In class, when were were learning about panoptical security and their applications in dystopias, we went over Foucault’s theory of the “plague town”. This was a town where the plague was present, so everyone had to be monitored very closely so that no one would die. In this setting, the town was a model of a dystopian society. For my research on how our present technology is capable to form dystopia, I wanted more background on technology involved with surveillance. I first had to understand what the definition of surveillance was. I found a source from the American Journal of Industrial Medicine, which focused on public health surveillance. “The Evolution of Surveillance” by William Halperin is a short article about the current state of health surveillance, and the capabilities that the health community wishes to have.
A brief summary
In the 1970s with the passage of Occupational Safety and Health Act (OSHA), health was only surveilled in the country through physician reporting. Today, through the Centers for Disease Control and Prevention (CDC), the Council of State and Territorial Epidemiologists (CSTE), and other entities, surveillance has evolved.
You’re being surveilled when you go to the doctor!
William talks about the origins of health surveillance, which began when a surveillance system design by Bill Foege eradicated the last clusters of smallpox. Today, health surveillance also involves preventing diseases rather than just controlling spread, injuries, disease hazards, interventions for preventing disease, and more. Basically, health surveillance has become more powerful.
For example, OSHA tests for blood lead on behest of physicians looking for patients. Even though there’s no present rationale behind the data collection, OSHA is still collecting the information. The health community continues to look to improve their data collection methods and strategies to make the “neurological system of public health” as vigilant as possible
At the airport in Hong Kong, you must pass health checkpoints.
Organization and Rhetorical Strategies
This article starts by talking of the origins and definition of public health surveillance. Giving the reader some background helps with understanding. It then summarizes how the surveillance has evolved over time, examples of it, and what is to come in the future. It mainly uses logos and ethos throughout the journal, as it is a health journal.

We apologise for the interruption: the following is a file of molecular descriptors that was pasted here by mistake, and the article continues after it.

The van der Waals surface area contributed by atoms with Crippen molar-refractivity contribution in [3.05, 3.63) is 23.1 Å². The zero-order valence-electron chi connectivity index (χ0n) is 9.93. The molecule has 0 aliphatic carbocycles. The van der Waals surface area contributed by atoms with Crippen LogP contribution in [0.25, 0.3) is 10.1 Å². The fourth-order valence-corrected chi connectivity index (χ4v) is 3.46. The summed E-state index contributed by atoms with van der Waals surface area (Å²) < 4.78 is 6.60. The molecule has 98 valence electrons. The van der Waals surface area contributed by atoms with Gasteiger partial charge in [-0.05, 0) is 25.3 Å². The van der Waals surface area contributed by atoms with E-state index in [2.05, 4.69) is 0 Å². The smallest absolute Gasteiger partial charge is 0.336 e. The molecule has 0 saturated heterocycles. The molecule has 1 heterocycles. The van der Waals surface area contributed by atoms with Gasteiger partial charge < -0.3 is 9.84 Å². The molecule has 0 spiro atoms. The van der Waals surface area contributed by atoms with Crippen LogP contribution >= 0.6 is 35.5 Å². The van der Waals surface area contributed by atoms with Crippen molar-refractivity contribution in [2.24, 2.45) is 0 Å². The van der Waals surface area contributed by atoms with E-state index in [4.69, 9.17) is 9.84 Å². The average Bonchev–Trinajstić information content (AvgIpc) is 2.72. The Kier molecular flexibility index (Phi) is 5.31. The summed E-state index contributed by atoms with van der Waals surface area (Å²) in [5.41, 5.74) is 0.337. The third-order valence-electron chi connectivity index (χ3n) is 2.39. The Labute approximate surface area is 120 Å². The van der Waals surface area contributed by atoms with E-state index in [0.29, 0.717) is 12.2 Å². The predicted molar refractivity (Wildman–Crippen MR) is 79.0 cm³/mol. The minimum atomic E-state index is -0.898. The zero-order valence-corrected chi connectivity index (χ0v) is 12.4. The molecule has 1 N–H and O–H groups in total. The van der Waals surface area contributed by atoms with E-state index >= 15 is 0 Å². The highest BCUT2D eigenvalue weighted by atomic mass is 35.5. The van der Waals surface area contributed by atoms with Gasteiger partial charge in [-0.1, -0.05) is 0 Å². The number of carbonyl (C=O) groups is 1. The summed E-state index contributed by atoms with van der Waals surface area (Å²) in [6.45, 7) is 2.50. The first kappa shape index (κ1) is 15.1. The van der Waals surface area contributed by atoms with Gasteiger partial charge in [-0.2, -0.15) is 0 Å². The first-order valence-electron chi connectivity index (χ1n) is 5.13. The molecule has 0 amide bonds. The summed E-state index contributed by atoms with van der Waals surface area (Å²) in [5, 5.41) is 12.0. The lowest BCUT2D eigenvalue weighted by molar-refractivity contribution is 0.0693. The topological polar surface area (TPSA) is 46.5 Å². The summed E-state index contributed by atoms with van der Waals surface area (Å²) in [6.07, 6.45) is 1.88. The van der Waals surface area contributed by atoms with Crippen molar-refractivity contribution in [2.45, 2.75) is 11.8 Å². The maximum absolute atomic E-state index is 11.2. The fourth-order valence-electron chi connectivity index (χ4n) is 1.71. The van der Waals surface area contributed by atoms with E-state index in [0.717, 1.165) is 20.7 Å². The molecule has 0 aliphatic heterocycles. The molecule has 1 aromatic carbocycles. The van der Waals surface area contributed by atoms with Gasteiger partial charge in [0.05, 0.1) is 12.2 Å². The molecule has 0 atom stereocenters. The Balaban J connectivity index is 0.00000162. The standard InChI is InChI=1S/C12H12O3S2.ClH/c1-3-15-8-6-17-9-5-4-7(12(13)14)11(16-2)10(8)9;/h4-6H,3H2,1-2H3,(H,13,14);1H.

Key terms and theories, and why they are important
The key ideas that I got from this article were that surveillance is “the ongoing, systematic collection, analysis, and interpretation of health related data with the a priori purpose of preventing or controlling disease or injury, or of identifying unusual events of public health importance.”
In a dystopian society, crime, any disobedience, is considered and treated like a disease. It’s shunned, undesirable, and we try to get rid of it. When William talks about a Neurological System, he’s talking about a sort of autonomous intelligent system that manages itself. Any system, given a feedback loop, can sustain itself. Surveillance is a method for a feedback loop so the public can remain healthy. A key defining feature of a utopian or a dystopian society is that the state stays the same. Therefore, surveillance is crucial in a dystopian society, as it allows a state to remain static.
In this article, William talks about how surveillance is evolving. We collect data even if we aren’t sure of it’s rationale, but we collect it just in case the data becomes useful. He says,
“Surveillance in practice is an evolving quilt or tapestry of many methods of data collection,“
To increase surveillance, you just need to collect more data. William warns however that “collection of data without analysis or use is not surveillance.” This provoked me and made me think about what surveillance in our present society use actually surveillance, or just unnecessary extra data collection.
Halperin, William. “The Evolution of Surveillance.” American Journal of Industrial Medicine, vol. 56, no. 6, June 2013, pp. 613–614. EBSCO, doi:10.1002/ajim.22193. Accessed 24 Feb. 2017.